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Virtual Data Center

A comprehensive guide to today's desktop virtualization options

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Introduction: Editor’s Letter

A field guide to two virtualization worlds.

Consider this month’s Virtual Data Center ezine as a virtualization Who’s Who or, perhaps, What’s What. In this issue, we act as docents to VMware, the elder statesman of server virtualization, and adventure guides for the wild world of a new frontier: desktop virtualization. You’ll learn more about the maze of products and technologies that make up VMware’s virtualization ecosystem. Then you’ll get what may be the most comprehensive guide to desktop virtualization today, a technology that vendors have rushed into with new approaches and products.

Currently, VMware is the only server virtualization vendor with mature, production-ready products that have exceeded a third release. Filling gaps in management and migration has brought new tools, such as VMware Consolidated Backup and Storage VMotion, respectively. VMware has also ventured into desktop virtualization with Virtual Desktop Infrastructure.

In this issue, IT expert David Davis identifies the key VMware building blocks for a dynamic, production-level virtualization environment (see page 4).Then Davis explains how these features fit together as well as what doesn’t and when you’ll need the additional functionality of third-party products.

Speaking of mazes, Davis also demystifies how VMware’s management products fit into the IT Infrastructure Library (ITIL) framework. He maps the Vmware ecosystem with ITIL service and support categories in a way that is easily transferable to many environments.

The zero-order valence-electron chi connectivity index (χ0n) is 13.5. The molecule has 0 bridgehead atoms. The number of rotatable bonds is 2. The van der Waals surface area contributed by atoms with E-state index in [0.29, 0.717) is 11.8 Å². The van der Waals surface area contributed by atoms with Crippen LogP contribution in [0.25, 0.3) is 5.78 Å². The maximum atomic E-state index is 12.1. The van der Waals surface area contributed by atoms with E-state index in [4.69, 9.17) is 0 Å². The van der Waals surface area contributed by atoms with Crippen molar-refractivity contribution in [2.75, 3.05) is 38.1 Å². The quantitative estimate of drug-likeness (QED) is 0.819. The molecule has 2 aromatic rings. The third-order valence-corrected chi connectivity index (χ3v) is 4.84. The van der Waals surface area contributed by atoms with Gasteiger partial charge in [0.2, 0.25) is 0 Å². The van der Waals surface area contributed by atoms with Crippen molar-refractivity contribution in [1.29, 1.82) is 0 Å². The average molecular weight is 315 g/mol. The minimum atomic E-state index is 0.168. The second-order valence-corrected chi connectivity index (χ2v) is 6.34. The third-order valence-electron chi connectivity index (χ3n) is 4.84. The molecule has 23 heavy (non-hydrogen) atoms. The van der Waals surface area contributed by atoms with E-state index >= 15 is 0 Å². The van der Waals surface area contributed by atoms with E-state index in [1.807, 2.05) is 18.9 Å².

And Andrew Kutz is just the right guide to usher us through the desktop virtualization world (see page 15). He garnered admiration and raised ire in his effort to fill gaps in VMware technologies with handy plug-ins. Kutz separates the hype from reality, categorizing desktop virtualization platforms and then dissecting current products in those categories.

Kutz also explains how the short-term pain—and there will be pain—of adopting desktop virtualization is made bearable by long-term gain. Besides, he says, the pain of migration is nothing compared with the cumulative day-to-day pain of managing desktops that are sprawled throughout the enterprise. Why use Band-Aid point solutions when you can truly mend an ailing system?

This issue’s two tours may not lead to Nirvana, but they should put things in perspective. Our piece on desktop virtualization helps separate plum approaches from the lemons. And a tour of the VMware ecosystem provides a fresh look at a familiar world.

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